In the first photo – which is black-and-white – the girl’s posture is slightly stooped and she is tilting her head to the left. There is an air of sadness around her. She is standing in front of a Sami style tepee somewhere in Lapland, with a group of people, one of who is dressed in a traditional Sami costume. Her father is not there, but her mother and elder teenage sister are present. Everyone is looking straight into the camera. Only the two dogs in the front have turned their backs to the photographer. It is summer and the sunlight is bright.  The shadows on the ground are sharp, and everyone is squinting their eyes.

The next photo is taken a few years later. In a class photo the same girl is wearing her first eyeglasses, and that makes her look what she already was at that time – a bookworm. She has created a private world of her own, a place where she feels safe. The early signs of adolescence are visible in her greasy, straight hair, and the coat that she is wearing looks a bit too big for her.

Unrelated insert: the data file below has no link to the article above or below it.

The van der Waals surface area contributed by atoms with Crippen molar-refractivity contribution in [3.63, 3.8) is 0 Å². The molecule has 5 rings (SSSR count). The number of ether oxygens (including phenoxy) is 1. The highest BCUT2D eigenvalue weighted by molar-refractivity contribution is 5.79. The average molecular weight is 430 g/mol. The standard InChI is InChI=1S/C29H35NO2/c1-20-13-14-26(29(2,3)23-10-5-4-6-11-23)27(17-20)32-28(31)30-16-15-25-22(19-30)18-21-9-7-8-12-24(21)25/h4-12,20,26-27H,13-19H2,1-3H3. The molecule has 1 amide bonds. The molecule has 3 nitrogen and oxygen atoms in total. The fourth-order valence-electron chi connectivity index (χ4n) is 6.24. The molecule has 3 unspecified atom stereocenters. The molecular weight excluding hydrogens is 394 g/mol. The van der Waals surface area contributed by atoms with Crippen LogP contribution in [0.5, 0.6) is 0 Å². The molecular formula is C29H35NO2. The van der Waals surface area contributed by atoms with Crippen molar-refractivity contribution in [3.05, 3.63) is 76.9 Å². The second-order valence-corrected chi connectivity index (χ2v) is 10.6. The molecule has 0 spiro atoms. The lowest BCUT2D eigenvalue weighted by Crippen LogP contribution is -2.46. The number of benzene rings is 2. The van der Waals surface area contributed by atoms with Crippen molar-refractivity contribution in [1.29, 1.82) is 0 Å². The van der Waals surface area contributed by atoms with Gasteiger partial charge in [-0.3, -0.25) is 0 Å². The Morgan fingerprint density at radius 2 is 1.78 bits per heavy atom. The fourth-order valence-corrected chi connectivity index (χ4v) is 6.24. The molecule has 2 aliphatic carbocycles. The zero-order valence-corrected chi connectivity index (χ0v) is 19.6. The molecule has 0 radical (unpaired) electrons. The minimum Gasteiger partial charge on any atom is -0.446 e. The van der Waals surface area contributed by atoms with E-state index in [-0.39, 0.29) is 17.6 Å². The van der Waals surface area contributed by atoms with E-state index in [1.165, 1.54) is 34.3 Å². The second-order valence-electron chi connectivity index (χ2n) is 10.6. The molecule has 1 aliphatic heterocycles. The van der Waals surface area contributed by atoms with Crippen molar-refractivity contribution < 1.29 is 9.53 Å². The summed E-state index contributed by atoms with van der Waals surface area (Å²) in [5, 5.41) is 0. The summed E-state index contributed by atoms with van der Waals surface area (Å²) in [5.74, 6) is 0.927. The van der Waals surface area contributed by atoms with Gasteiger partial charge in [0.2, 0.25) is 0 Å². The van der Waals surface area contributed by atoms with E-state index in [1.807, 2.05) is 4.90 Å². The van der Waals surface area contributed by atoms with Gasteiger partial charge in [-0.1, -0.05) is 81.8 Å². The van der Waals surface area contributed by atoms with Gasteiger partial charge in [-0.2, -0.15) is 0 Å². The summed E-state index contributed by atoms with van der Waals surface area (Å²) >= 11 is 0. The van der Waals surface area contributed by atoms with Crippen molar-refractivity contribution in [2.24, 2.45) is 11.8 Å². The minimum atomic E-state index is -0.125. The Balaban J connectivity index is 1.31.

More photos. The girl is growing and changing. Trips with schoolmates. Moments with friends during the years at the university. One photo is taken on her first trip abroad: three young women, the inseparable threesome, are standing in front of a cathedral in Florence.

In one of the photos she is floating in the water in the Dead Sea in Israel. It is a field trip of her theology class of the university. She has raised her arms up and her feet are sticking out of the water. She is demonstrating how well the salty water carries her.

Then there are a couple of photos of a mysterious Janus-faced young woman. She is already married. She is sitting on a basket chair, wearing hexagonal glasses and a classy dress. She has a plain short haircut. Her head is slightly turned to the side, but her eyes are looking straight into the camera. The look on her face is veiled, inscrutable, and her closed mouth looks like it is holding words inside. Is anger her shield, her protection against the world?